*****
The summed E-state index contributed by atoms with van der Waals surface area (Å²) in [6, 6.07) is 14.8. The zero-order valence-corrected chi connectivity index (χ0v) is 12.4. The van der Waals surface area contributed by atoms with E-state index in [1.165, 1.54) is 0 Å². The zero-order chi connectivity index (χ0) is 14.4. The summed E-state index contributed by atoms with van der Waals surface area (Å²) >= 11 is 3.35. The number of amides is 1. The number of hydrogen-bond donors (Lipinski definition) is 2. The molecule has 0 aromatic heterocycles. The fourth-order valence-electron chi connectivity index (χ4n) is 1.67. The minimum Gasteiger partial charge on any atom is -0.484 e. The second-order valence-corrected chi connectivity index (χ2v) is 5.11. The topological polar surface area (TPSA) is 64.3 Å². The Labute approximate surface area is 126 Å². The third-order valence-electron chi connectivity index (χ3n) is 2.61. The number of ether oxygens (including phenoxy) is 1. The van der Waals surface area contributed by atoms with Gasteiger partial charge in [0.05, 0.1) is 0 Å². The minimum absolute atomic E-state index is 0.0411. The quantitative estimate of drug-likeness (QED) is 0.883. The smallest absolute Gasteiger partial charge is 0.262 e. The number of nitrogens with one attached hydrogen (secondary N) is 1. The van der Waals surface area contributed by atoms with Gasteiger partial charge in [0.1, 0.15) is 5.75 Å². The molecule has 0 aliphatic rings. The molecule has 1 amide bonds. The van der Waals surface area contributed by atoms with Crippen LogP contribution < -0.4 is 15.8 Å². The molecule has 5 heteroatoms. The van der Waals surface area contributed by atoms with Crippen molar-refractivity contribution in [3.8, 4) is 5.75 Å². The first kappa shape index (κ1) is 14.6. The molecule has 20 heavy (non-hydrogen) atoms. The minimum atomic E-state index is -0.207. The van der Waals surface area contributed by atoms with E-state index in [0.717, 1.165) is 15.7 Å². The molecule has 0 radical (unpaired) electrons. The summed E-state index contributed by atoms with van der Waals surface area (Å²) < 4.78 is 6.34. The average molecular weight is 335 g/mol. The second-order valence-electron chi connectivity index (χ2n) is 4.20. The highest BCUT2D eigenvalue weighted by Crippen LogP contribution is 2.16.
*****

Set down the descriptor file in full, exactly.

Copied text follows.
The summed E-state index contributed by atoms with van der Waals surface area (Å²) in [6, 6.07) is 14.8. The zero-order valence-corrected chi connectivity index (χ0v) is 12.4. The van der Waals surface area contributed by atoms with E-state index in [1.165, 1.54) is 0 Å². The zero-order chi connectivity index (χ0) is 14.4. The summed E-state index contributed by atoms with van der Waals surface area (Å²) >= 11 is 3.35. The number of amides is 1. The number of hydrogen-bond donors (Lipinski definition) is 2. The molecule has 0 aromatic heterocycles. The fourth-order valence-electron chi connectivity index (χ4n) is 1.67. The minimum Gasteiger partial charge on any atom is -0.484 e. The second-order valence-corrected chi connectivity index (χ2v) is 5.11. The topological polar surface area (TPSA) is 64.3 Å². The Labute approximate surface area is 126 Å². The third-order valence-electron chi connectivity index (χ3n) is 2.61. The number of ether oxygens (including phenoxy) is 1. The van der Waals surface area contributed by atoms with Gasteiger partial charge in [0.05, 0.1) is 0 Å². The minimum absolute atomic E-state index is 0.0411. The quantitative estimate of drug-likeness (QED) is 0.883. The smallest absolute Gasteiger partial charge is 0.262 e. The number of nitrogens with one attached hydrogen (secondary N) is 1. The van der Waals surface area contributed by atoms with Gasteiger partial charge in [0.1, 0.15) is 5.75 Å². The molecule has 0 aliphatic rings. The molecule has 1 amide bonds. The van der Waals surface area contributed by atoms with Crippen LogP contribution < -0.4 is 15.8 Å². The molecule has 5 heteroatoms. The van der Waals surface area contributed by atoms with Crippen molar-refractivity contribution in [3.8, 4) is 5.75 Å². The first kappa shape index (κ1) is 14.6. The molecule has 20 heavy (non-hydrogen) atoms. The minimum atomic E-state index is -0.207. The van der Waals surface area contributed by atoms with E-state index in [0.717, 1.165) is 15.7 Å². The molecule has 0 radical (unpaired) electrons. The summed E-state index contributed by atoms with van der Waals surface area (Å²) < 4.78 is 6.34. The average molecular weight is 335 g/mol. The second-order valence-electron chi connectivity index (χ2n) is 4.20. The highest BCUT2D eigenvalue weighted by Crippen LogP contribution is 2.16.